Reviewed by John B. Youngberg, chairman, Department of Religious Education and Educational Foundations, Andrews University.

This book grew out of a pastor's Bible class at Thomas Road Baptist Church in Lynchburg, Virginia, and became a cassette package with 140,000 copies sold.

Dr. Dobson has a profound respect for Scripture and does not try to get around or interpret it away. After dealing with the Old Testament, he surveys the teachings of Jesus. While the caviling Pharisees wanted to know the technical grounds for divorce, Jesus answered the real question: "How can I keep the marriage together?" Jesus was saying, "You are arguing over the causes of divorce, but you have missed God's original plan and will for marriage." The author interprets the Matthew 19 exceptive clause "except it be for fornication [porneia]," referring to illicit sex in general.

Dobson finds that there are two New Testament permissions for divorce: porneia and when an unbelieving spouse departs (1 Cor. 7:10-13). There is biblical permission to remarry if there are biblical grounds for the divorce. But divorce is not a right. "Even though God permitted divorce, God's ultimate plan and will is for people to stay together."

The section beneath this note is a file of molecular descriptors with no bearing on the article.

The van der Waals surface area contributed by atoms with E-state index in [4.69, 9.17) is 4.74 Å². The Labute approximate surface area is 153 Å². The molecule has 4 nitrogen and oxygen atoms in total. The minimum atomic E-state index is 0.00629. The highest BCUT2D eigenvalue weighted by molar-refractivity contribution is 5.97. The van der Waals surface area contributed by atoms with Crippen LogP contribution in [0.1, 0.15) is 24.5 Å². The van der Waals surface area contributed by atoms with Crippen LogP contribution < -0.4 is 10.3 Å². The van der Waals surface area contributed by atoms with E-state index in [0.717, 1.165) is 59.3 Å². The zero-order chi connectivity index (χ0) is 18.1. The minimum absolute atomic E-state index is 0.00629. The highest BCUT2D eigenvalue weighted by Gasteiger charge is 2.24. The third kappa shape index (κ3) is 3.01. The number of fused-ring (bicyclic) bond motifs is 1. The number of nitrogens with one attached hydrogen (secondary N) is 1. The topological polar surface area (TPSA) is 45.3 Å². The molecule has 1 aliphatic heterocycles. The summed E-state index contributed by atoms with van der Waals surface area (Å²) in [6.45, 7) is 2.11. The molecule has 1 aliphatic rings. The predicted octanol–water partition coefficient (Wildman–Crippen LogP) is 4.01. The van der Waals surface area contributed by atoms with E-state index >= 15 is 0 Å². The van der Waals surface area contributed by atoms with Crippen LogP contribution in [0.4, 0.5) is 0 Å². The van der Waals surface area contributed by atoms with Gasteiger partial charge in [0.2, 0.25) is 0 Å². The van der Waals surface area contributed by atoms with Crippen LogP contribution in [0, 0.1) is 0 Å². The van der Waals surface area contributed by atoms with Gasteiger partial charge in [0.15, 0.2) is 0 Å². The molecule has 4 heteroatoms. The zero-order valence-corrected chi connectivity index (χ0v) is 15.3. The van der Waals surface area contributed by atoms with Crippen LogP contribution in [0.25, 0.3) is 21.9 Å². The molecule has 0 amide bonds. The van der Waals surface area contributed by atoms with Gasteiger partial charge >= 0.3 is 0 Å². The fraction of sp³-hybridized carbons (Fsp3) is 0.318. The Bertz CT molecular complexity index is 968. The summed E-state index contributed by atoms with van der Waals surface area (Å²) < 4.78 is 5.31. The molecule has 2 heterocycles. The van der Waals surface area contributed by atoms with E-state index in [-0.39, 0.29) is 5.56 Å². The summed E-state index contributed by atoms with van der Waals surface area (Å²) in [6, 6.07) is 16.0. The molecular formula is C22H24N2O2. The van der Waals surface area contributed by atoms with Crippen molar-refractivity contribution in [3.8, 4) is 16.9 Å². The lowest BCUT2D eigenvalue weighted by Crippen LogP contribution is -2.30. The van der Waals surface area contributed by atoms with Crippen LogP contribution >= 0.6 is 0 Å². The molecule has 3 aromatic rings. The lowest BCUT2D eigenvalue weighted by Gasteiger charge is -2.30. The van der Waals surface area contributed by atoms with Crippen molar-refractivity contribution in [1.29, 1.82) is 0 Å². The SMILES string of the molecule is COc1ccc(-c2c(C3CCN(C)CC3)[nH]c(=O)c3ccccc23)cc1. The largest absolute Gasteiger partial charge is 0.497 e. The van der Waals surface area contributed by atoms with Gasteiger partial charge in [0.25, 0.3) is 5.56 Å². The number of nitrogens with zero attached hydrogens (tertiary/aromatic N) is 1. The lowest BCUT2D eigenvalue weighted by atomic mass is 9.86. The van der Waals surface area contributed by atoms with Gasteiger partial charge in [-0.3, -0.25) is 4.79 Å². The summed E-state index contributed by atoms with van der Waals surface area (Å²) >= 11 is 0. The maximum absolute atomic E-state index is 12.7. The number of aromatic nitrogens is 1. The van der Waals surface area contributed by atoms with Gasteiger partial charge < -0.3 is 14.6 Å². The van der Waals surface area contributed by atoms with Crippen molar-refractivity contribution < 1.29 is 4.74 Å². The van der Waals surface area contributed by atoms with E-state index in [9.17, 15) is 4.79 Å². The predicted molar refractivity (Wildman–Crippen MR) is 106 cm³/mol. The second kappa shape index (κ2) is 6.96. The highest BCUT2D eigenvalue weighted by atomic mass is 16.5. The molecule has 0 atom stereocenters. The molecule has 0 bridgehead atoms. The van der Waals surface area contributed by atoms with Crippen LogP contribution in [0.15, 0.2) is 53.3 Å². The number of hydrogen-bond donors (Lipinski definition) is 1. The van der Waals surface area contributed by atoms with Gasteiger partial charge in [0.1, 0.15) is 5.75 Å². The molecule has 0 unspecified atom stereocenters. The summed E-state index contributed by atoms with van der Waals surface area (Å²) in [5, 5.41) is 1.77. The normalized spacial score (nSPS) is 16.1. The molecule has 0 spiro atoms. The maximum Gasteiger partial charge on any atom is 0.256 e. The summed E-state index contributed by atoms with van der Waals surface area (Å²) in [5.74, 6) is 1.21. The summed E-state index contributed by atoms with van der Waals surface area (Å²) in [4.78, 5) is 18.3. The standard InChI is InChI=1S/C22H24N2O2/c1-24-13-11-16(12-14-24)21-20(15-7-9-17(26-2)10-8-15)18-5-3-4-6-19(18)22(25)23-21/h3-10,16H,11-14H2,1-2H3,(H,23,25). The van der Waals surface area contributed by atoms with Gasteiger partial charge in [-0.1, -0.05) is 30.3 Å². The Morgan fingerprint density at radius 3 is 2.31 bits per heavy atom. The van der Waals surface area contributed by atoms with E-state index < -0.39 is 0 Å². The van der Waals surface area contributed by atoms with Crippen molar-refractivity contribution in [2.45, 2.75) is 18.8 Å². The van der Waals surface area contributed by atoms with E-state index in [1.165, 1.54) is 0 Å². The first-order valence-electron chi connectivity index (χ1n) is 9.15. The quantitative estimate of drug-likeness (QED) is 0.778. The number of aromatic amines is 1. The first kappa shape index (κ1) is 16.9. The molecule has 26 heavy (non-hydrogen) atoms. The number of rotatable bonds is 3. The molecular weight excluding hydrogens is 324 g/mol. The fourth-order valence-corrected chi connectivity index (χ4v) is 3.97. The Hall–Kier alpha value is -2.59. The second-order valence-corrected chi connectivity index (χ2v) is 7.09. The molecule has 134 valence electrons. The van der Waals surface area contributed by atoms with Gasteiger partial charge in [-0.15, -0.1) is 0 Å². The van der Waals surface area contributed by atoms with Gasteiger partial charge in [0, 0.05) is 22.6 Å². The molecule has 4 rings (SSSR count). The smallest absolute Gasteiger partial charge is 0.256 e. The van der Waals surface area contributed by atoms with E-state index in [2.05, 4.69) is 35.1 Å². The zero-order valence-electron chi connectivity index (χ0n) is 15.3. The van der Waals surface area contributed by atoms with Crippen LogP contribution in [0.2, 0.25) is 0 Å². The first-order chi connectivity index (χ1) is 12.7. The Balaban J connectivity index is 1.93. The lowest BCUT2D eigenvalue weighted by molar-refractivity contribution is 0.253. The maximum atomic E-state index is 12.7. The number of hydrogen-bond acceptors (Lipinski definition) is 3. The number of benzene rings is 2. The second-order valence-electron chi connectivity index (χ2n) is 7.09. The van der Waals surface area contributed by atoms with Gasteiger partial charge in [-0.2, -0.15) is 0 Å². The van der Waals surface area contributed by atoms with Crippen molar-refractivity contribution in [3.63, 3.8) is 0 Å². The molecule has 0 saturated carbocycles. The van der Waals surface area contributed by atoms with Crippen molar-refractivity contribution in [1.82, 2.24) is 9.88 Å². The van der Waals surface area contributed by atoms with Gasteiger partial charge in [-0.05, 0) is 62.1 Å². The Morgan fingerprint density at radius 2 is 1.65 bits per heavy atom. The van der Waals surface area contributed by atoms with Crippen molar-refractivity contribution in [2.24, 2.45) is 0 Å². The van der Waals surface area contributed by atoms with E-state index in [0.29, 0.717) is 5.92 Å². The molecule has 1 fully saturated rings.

Those who divorce and remarry without biblical grounds can be reinstated to first class citizenship in the church after repentance, but not to leadership as elders or deacons. There is no such thing as an ongoing state of adultery.

Dobson shows sensitivity to human need and knowledgeability of the literature on divorce and the results on future marriages and children involved. Yet his primary authority source is biblical, not behavioral. The "how to's" make the book practical (e.g., "How can I maintain purity in an age of moral impurity?"). The author has not dodged any complex problem. His work is refreshingly simple, and some may feel his solutions are too simple. The chapters are well outlined and summarized.

Dobson sees himself in an intermediate position between the two extremes of (1) no divorce under any circumstances and (2) divorce for any reason. The counsel given has the ring of a pastor who has wrestled with these issues in real life situations with biblical redemptiveness.


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Reviewed by John B. Youngberg, chairman, Department of Religious Education and Educational Foundations, Andrews University.

April 1989

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